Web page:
This third and final round of the 2014-15 competition is focused on finding data visualisations that have been most successfully used as part of a wider communication strategy.
In many cases, data visualisations are the tip of the iceberg -- or the communications pyramid, if you prefer that analogy. They are designed as entry points into much larger bodies of work. They are good for sharing through social media channels and can help drive traffic back to institutional or project websites.
However, where data visualisations, both static and interactive, are good at helping us to explain data and relationships, they don't often provide much in the way of analysis. A visualised budget might be down year-on-year, but what are the causes of that? Why is that necessarily important?
That's why think tanks don't just publish standalone data visualisations. They also publish reports and analysis. And at the best of times, all of these are packaged together in a relevant communication strategy.
And the winners are...
Instead of awarding a winner and runner up, as we have done for our previous rounds this year, we decided to take a slightly different approach with this round. We have settled on four runners up, each of whom are entitled to a US$500 prize, and no first place winner.
Without further ado, the four runners up, in no particular order, are:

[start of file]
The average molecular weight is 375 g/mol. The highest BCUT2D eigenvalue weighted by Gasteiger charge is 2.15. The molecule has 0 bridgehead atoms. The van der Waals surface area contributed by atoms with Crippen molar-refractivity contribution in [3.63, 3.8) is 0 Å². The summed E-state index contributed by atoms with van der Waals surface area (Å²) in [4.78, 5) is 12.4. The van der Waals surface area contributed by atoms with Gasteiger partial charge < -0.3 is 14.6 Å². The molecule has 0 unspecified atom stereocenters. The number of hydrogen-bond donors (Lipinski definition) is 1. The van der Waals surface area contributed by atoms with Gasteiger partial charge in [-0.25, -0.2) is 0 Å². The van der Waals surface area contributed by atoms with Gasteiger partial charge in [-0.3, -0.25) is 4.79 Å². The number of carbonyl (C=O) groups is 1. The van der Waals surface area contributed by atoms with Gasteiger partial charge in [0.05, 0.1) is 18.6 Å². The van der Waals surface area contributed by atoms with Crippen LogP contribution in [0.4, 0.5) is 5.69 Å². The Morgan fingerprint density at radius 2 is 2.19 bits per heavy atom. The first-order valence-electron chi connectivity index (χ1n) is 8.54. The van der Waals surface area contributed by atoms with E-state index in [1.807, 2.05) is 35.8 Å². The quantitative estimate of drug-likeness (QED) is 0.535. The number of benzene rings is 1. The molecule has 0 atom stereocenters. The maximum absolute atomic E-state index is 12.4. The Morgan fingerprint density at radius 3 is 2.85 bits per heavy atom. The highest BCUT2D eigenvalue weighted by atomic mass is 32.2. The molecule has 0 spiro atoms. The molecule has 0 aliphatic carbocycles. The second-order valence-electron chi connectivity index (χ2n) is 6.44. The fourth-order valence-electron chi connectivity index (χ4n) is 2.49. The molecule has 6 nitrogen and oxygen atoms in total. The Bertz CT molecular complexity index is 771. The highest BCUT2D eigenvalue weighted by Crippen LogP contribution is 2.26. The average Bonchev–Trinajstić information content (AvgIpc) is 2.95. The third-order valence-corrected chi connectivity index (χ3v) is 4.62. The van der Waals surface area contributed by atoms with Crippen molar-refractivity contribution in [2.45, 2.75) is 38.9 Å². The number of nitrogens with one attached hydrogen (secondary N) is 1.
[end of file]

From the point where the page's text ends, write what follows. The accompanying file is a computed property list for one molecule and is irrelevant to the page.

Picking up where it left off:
The judges felt that each of these four visualisations merited recognition in different ways.
‘Ecos de México’, for example, is not a particularly complicated data visualisation, but it’s a useful way of quickly communicating a lot of information and also seems to play a key role in a wider communication strategy. The visual is not an end in itself; rather, it is designed to encourage visits to the Ethos website and to support clicks through to the original articles that it attempts to summarise.
For ‘UK government departments by grade composition’, it was quite clear that this one visual is only one small part of a much broader launch of the Whitehall Monitor project. But the visualisation helps to draw in a particular audience. Though one judge did query whether to would reach a very broad audiences, noting: ‘It’s good for technical analysis and as an output from a statistical package, but it lacks a bit of creativity of what could be done with it, and only a technically educated audience would understand it.’
‘Identity crisis’, on the other hand, was an interesting example of where the visualisation WAS the communication strategy, as they explain in one of their introductory videos. In this case, it was about taking a very complex topic and representing it in a clear way to raise awareness.
And finally, ‘Don’t limit HER possibilities!’ was a winner in Round 1. At that time, one of the judge’s comments was: ‘As it stands, the audience is mainly parents [in Georgia] and ensuring they continue to support their daughters in these areas. That hits on a key cultural point, but doesn’t necessarily pass muster as a policy recommendation.’ But as part of a wider communication strategy to encourage participation in their coding classes, it seems more purposeful.